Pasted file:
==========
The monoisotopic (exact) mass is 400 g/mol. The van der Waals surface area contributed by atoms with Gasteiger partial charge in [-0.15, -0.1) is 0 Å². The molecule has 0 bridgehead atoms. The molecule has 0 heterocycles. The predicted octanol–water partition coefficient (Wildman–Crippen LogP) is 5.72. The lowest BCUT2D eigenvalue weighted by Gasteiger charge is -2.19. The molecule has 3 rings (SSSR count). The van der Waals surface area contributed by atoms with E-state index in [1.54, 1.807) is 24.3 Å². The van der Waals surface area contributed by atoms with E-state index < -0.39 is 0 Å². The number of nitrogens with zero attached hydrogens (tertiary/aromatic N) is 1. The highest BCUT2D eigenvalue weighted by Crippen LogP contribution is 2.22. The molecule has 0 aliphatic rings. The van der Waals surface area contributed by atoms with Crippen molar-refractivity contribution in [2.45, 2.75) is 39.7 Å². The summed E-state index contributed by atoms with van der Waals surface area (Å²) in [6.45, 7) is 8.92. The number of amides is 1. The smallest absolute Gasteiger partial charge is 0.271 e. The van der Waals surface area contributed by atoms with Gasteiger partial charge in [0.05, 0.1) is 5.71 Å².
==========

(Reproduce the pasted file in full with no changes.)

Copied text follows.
The monoisotopic (exact) mass is 400 g/mol. The van der Waals surface area contributed by atoms with Gasteiger partial charge in [-0.15, -0.1) is 0 Å². The molecule has 0 bridgehead atoms. The molecule has 0 heterocycles. The predicted octanol–water partition coefficient (Wildman–Crippen LogP) is 5.72. The lowest BCUT2D eigenvalue weighted by Gasteiger charge is -2.19. The molecule has 3 rings (SSSR count). The van der Waals surface area contributed by atoms with E-state index in [1.54, 1.807) is 24.3 Å². The van der Waals surface area contributed by atoms with E-state index < -0.39 is 0 Å². The number of nitrogens with zero attached hydrogens (tertiary/aromatic N) is 1. The highest BCUT2D eigenvalue weighted by Crippen LogP contribution is 2.22. The molecule has 0 aliphatic rings. The van der Waals surface area contributed by atoms with Crippen molar-refractivity contribution in [2.45, 2.75) is 39.7 Å². The summed E-state index contributed by atoms with van der Waals surface area (Å²) in [6.45, 7) is 8.92. The number of amides is 1. The smallest absolute Gasteiger partial charge is 0.271 e. The van der Waals surface area contributed by atoms with Gasteiger partial charge in [0.05, 0.1) is 5.71 Å².